To the Editor.—
Along with several metabolic disorders and nutritional deficiencies, Wernicke's encephalopathy (WE) has been shown to occur in patients intravenously nourished for prolonged periods of time with hypercaloric diets.1-3 The clinical course of three cases of WE observed during the last two years at S. Giovanni Hospital of Turin, Italy, adds weight to these reports.
Report of Cases.—
All of these patients underwent abdominal surgery and prolonged intravenous (IV) therapy consisting of 15 dL of 30% glucose solution daily. Ten units of insulin, electrolytes, and a multivitamin preparation containing 10 mg of thiamine were also given daily. The diagnosis of WE was based on clinical findings, but the prompt response to large dosages of thiamine hydrochloride seemed adequate to confirm the dianosis.2None of the patients was alcoholic or previously affected by neurological disorders. The symptoms were classic in two cases, consisting of ophthalmoplegia, nystagmus, and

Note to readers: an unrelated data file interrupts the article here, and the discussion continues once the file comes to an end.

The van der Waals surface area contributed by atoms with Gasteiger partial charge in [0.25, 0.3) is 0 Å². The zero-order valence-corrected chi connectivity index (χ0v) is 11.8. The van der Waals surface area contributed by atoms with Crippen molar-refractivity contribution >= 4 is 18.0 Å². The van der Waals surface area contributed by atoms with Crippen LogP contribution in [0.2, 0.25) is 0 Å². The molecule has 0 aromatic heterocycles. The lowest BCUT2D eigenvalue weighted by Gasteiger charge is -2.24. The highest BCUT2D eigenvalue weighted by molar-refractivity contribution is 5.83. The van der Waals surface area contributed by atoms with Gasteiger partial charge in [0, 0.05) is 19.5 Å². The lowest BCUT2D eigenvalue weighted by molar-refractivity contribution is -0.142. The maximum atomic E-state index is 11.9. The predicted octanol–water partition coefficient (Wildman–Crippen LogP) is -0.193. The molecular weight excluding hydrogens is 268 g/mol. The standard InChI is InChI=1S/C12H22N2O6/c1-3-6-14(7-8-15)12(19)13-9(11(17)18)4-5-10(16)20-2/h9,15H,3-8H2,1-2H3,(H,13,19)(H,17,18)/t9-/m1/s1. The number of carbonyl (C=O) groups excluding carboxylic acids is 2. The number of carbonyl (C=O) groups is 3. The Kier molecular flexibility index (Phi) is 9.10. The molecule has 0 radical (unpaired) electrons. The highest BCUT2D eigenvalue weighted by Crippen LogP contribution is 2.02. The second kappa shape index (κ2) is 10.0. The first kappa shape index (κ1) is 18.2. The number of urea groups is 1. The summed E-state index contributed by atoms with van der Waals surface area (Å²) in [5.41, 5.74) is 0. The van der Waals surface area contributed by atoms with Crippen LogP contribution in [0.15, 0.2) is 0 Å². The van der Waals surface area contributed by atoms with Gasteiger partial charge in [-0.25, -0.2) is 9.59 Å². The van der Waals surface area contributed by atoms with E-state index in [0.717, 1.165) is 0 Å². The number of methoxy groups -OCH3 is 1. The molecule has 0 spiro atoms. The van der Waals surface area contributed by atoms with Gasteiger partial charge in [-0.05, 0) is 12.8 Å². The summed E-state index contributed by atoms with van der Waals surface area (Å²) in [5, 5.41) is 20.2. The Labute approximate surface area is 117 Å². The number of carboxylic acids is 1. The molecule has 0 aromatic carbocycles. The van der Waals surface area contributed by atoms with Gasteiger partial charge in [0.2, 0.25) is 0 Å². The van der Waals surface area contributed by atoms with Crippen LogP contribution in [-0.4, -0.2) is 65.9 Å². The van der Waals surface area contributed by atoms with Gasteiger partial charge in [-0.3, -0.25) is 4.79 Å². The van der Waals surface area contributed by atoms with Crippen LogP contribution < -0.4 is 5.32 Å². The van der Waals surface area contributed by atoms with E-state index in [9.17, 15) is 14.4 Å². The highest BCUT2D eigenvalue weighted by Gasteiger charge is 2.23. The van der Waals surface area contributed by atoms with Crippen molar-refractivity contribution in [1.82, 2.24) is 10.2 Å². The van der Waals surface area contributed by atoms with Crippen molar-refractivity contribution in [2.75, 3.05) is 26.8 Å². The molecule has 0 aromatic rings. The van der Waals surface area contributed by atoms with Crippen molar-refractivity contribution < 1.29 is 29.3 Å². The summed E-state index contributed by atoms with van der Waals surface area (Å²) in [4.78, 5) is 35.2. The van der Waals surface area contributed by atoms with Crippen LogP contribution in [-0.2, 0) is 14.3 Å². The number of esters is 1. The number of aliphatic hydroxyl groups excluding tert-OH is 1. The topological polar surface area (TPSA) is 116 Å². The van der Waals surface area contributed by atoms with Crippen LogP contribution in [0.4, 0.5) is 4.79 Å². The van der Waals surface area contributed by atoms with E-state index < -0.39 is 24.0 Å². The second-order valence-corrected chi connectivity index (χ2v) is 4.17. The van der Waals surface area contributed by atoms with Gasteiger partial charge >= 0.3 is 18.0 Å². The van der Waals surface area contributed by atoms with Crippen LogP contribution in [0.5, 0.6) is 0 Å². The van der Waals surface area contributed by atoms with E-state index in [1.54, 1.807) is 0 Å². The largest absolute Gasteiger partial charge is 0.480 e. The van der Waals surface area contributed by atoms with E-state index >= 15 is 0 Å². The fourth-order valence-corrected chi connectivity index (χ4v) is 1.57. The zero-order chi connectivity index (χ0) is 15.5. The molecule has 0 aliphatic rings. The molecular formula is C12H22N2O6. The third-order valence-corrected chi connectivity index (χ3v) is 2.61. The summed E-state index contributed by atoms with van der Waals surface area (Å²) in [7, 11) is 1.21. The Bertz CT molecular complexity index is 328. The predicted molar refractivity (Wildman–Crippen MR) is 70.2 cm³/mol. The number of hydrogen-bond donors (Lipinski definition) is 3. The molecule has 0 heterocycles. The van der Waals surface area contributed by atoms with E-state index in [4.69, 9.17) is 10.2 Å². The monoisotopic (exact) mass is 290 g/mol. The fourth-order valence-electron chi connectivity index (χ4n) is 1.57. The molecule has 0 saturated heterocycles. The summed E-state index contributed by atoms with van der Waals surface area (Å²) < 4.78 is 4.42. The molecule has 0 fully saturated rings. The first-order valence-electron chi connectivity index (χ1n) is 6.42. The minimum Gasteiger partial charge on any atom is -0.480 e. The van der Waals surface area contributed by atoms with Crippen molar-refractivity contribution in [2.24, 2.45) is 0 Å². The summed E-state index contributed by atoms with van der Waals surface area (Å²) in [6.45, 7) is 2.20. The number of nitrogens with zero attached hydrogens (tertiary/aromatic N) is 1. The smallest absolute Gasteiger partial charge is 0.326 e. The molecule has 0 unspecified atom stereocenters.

Luda E. Wernicke's Encephalopathy. Arch Neurol. 1980;37(4):255–256. doi:10.1001/archneur.1980.00500530093030
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